The works of british artist Marcus Levine are the representation of a physical pointillism, each composed of thousands of nails hammered into wood panels. All his works are completed freehand without any sketches or tracing onto the boards.
There is an average of about 15,000 nails for each installation, but some involve over 50,000.
Because of their fundamentally three-dimensional nature, light plays an important role in the display and viewing of the works. Levine explains:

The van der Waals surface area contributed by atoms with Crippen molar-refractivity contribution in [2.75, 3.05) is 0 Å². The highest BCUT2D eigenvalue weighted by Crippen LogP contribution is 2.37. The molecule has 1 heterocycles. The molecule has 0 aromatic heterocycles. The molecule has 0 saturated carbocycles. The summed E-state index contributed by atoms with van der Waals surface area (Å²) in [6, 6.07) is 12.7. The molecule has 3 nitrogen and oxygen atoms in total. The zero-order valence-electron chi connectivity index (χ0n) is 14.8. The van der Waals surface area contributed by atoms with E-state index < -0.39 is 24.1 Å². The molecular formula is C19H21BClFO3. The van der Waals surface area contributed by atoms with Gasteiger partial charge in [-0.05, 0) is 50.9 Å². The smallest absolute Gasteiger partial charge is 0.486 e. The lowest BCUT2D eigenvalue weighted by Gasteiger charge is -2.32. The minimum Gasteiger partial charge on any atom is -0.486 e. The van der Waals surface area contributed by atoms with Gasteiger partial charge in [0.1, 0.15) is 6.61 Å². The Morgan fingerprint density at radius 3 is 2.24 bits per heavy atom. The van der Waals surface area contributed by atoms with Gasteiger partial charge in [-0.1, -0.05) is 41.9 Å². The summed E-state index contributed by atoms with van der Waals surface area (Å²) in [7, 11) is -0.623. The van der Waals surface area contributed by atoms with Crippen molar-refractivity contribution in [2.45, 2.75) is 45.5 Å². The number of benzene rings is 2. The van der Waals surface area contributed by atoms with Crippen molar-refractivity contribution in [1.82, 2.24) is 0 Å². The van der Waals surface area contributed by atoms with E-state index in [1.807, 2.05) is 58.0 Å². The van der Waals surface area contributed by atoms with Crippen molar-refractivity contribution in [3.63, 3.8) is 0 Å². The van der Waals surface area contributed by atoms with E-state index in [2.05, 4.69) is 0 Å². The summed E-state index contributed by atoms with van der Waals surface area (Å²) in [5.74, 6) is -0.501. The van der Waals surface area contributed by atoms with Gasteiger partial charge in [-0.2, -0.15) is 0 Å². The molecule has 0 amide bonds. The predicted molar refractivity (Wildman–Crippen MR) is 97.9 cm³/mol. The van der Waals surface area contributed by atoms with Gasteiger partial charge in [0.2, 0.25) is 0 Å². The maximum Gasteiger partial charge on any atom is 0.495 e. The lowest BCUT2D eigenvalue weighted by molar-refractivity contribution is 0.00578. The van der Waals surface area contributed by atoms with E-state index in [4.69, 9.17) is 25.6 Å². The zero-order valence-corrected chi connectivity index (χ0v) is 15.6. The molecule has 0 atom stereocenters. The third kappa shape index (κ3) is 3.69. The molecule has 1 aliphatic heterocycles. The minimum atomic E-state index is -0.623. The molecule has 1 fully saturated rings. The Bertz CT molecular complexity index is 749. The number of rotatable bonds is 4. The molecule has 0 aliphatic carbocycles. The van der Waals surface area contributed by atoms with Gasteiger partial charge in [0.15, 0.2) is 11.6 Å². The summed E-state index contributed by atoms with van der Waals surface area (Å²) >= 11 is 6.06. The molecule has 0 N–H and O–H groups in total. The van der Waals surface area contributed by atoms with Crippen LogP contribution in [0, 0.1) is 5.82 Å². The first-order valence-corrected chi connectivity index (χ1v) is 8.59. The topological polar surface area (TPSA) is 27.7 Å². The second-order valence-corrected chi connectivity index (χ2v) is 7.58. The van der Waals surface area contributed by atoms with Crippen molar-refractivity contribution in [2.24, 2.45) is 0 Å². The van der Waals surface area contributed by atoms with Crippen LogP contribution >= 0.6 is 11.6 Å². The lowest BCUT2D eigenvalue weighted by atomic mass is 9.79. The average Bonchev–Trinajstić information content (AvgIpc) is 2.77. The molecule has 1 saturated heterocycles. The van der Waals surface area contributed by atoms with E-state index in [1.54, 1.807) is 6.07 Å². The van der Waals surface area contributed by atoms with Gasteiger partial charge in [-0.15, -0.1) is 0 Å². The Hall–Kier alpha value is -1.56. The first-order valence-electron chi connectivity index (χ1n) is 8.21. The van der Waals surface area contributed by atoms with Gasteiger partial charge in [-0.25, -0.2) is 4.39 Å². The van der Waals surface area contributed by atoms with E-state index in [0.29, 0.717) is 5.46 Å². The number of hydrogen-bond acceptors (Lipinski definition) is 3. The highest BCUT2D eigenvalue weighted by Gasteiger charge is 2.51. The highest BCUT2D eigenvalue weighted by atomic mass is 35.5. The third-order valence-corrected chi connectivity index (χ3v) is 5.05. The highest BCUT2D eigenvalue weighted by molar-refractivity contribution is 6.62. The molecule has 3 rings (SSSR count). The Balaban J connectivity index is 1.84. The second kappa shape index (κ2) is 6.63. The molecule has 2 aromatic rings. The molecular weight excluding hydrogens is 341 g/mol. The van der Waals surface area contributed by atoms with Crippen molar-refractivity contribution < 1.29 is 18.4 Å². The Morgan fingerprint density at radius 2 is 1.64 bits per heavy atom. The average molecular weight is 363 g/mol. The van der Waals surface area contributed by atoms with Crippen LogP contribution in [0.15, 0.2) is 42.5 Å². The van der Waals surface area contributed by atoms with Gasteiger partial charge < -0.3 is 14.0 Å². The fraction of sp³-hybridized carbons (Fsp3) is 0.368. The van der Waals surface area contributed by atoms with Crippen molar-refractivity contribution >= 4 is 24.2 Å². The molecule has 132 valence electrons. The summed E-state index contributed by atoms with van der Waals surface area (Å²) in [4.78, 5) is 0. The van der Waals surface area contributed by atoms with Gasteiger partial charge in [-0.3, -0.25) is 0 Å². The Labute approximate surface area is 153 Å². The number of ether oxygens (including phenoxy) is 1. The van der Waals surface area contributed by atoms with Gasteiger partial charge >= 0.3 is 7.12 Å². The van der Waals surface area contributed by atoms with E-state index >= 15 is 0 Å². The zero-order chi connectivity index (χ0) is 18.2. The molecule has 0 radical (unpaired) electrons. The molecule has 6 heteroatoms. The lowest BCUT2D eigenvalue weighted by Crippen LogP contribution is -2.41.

‘From morning sun to evening sun the shadows across the sculptures change and affect the contrast, and by altering artificial lighting, the sculptures can appear as light as a pencil sketch or as dark as a charcoal drawing.’
The height at which he drives the nail into the board and the orientation of the nail head sets the tonality in the images